Interfaith holiday is Thursday

Ashland's Interfaith Thanksgiving has been giving people a break from Turkey Day kitchen chores for 27 years. This year they hope to spread warmth and a sense of home, as well.

At 10 o'clock Thanksgiving morning, the event will feature Kahana hula dancers, Taoist, Jewish and Wiccan prayers, and songs about the idea of home — coming home, losing homes, finding home at the feasting table and knowing home in our own hearts.

A new twist this year is a call for participants to bring blankets to "spread the warmth" of the holiday season in homeless shelters, says event organizer Ruth Kirby, youth minister of the Center for Spiritual Living in Medford.

"It's about the journey home and how our many religious traditions help us feel at home in ourselves and our communities," says Kirby. "Many of us have a sense of homelessness inside, the absence of a feeling of belonging, within our hearts."

The popular gathering, in Wesley Hall behind Ashland's United Methodist Church, Laurel at North Main Street, has strived to blur contentious boundaries among diverse religions, using prayer, chants, dancing, sermons, song — each limited to four minutes — and incorporating gales of humor, music, movement and good cheer for the holiday.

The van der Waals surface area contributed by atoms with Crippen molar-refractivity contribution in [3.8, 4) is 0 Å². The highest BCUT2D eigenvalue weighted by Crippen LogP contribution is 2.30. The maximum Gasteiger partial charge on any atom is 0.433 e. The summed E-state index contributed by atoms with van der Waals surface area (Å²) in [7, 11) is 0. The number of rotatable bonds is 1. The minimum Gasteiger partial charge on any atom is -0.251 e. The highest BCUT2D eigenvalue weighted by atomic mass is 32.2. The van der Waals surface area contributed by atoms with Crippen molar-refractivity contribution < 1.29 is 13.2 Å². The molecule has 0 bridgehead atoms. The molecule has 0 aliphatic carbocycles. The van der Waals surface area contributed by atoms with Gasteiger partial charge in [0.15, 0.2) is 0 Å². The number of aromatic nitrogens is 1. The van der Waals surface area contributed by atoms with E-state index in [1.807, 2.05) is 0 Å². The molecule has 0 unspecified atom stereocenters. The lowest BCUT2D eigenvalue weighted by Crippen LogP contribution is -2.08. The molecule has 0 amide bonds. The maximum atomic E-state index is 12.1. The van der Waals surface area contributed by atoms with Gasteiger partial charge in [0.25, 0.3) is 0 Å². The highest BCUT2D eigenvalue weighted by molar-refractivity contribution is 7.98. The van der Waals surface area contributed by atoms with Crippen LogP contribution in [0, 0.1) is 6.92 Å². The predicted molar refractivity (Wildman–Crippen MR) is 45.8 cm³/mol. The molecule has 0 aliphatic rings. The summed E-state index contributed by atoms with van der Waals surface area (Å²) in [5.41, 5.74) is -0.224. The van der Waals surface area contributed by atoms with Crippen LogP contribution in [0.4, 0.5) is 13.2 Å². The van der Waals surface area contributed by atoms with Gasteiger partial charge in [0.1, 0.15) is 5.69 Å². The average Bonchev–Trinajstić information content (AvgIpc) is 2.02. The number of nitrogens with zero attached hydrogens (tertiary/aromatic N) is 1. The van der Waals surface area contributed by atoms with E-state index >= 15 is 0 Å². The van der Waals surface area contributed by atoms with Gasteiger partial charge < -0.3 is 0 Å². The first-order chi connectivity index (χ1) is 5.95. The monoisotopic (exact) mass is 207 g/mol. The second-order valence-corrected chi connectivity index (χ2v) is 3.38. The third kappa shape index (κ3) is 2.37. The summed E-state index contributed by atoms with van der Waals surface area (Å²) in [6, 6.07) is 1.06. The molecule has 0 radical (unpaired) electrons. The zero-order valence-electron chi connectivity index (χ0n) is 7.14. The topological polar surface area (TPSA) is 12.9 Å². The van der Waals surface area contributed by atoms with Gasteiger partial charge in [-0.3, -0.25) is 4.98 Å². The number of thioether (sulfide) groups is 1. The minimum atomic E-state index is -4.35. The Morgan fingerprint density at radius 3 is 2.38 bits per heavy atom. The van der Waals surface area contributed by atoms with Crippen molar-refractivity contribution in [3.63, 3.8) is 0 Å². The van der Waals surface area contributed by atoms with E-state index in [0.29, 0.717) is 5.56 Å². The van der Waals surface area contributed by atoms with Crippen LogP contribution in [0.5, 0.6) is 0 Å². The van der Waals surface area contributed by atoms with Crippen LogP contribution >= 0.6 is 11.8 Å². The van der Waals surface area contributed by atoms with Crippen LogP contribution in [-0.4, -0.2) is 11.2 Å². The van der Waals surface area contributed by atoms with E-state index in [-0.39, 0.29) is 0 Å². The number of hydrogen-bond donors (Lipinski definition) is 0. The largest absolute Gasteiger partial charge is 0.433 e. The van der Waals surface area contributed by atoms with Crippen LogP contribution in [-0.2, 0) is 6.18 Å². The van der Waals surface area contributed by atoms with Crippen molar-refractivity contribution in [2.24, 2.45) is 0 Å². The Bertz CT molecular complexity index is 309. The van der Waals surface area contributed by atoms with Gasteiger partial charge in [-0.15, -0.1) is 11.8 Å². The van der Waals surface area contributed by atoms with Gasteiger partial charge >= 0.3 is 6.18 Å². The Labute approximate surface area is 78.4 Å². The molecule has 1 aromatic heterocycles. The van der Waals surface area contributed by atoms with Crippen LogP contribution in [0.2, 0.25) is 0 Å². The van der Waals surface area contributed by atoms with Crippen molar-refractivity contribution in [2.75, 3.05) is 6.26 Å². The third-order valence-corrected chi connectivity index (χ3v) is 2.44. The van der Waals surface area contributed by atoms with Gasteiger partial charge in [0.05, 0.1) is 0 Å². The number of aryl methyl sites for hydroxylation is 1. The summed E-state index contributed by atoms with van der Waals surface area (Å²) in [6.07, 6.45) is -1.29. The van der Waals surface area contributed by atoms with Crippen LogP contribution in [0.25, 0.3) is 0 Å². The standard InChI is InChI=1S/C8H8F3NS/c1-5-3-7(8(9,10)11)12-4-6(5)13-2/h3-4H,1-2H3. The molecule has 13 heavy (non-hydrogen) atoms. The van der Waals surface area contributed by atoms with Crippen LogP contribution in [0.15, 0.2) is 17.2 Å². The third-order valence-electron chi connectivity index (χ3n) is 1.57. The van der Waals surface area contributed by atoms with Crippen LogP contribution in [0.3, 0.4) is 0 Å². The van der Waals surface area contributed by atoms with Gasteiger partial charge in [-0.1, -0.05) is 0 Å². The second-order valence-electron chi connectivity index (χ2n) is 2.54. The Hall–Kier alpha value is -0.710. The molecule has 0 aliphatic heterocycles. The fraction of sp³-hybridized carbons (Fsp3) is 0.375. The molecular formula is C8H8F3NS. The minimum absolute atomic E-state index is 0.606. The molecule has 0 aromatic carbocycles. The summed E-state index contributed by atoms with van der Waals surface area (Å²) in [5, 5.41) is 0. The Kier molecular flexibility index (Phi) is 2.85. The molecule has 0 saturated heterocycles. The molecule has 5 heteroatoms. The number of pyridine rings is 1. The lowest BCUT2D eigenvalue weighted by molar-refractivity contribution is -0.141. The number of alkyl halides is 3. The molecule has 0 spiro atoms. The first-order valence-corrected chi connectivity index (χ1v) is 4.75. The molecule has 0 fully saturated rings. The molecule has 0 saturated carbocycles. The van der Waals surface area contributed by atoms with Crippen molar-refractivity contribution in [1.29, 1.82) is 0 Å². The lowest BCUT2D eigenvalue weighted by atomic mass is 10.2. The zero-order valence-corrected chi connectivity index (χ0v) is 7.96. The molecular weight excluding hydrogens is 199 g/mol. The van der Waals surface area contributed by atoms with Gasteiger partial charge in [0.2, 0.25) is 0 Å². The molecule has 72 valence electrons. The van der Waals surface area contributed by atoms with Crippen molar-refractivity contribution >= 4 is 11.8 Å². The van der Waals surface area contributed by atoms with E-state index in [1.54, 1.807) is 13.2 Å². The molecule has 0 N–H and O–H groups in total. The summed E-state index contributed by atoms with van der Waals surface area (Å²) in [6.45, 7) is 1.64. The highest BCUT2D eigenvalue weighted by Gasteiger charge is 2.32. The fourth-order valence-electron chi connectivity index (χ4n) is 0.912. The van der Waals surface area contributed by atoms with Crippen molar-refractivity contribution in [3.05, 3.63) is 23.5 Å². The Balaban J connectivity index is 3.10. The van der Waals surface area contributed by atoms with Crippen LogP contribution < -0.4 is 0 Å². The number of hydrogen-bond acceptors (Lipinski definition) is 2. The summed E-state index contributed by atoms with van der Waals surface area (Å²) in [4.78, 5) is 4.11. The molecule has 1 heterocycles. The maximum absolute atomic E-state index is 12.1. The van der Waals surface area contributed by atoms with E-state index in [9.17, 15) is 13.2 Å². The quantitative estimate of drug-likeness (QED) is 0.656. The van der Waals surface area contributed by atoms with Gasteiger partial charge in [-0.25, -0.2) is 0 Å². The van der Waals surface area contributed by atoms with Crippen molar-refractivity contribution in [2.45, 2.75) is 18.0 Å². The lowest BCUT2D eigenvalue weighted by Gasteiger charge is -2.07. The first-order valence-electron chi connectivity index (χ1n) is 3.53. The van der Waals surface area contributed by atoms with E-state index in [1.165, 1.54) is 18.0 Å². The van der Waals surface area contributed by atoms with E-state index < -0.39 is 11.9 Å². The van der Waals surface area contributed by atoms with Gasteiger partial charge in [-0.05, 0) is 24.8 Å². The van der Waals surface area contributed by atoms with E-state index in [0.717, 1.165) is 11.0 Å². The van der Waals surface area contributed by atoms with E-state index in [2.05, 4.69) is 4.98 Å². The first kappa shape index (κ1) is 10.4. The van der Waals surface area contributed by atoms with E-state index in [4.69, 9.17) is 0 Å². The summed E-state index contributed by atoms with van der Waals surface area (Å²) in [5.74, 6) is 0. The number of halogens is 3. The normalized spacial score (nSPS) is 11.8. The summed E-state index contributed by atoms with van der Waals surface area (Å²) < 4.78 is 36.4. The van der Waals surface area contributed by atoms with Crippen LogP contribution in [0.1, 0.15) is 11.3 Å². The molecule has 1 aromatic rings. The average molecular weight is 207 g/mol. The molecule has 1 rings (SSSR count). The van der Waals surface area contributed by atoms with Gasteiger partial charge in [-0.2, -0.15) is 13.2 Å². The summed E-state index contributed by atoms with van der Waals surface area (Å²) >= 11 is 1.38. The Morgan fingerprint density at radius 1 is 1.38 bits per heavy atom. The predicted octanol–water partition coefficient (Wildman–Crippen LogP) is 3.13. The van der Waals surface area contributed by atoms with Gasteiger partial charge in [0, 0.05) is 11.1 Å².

Dorita Betts Bergerson, UMC's minister of spiritual growth and outreach, will tell a folk tale about God showing up on earth and being treated in two very different ways by those who welcome him. "The story raises the question of how we open our home and heart to strangers," she said. "Home is the place where heart, mind and soul are complete."

Rabbi David Zaslow of Havurah Shir Hadash will sing songs from the Bible emphasizing the presence of "home" in self, family, community and planet as an expression of our gratitude and Thanksgiving, as started by pilgrims and American Indians.

Leading dancers from her hula-dancing school in Ashland, Andrea Luchese says they will demonstrate love and caretaking for the land, describing a specific place in Maui where "the old ways" of Hawaii are still practiced and "songs and praises of appreciation are sung for our sense of home and gratitude for the land under our feet."

Unity minister Norma Burton of Ashland will lead prayers and stories in the tradition of the ancient Celts and their view of home and hearth as "the center of our being and of our tribe and humanity — being together, all different faiths."

Taoist, musician and yoga teacher Gene Burnett will speak his philosophy of "flow more, force less."

This, he says, means an outer search about "what feels most deeply right," including home, with the inner search being about "embracing the whole, as it's unfolding now."

The event will be hosted, as in past years, by Ashland musicians Laura Derocher and David Gabriel.

John Darling is a freelance writer living in Ashland. E-mail him at

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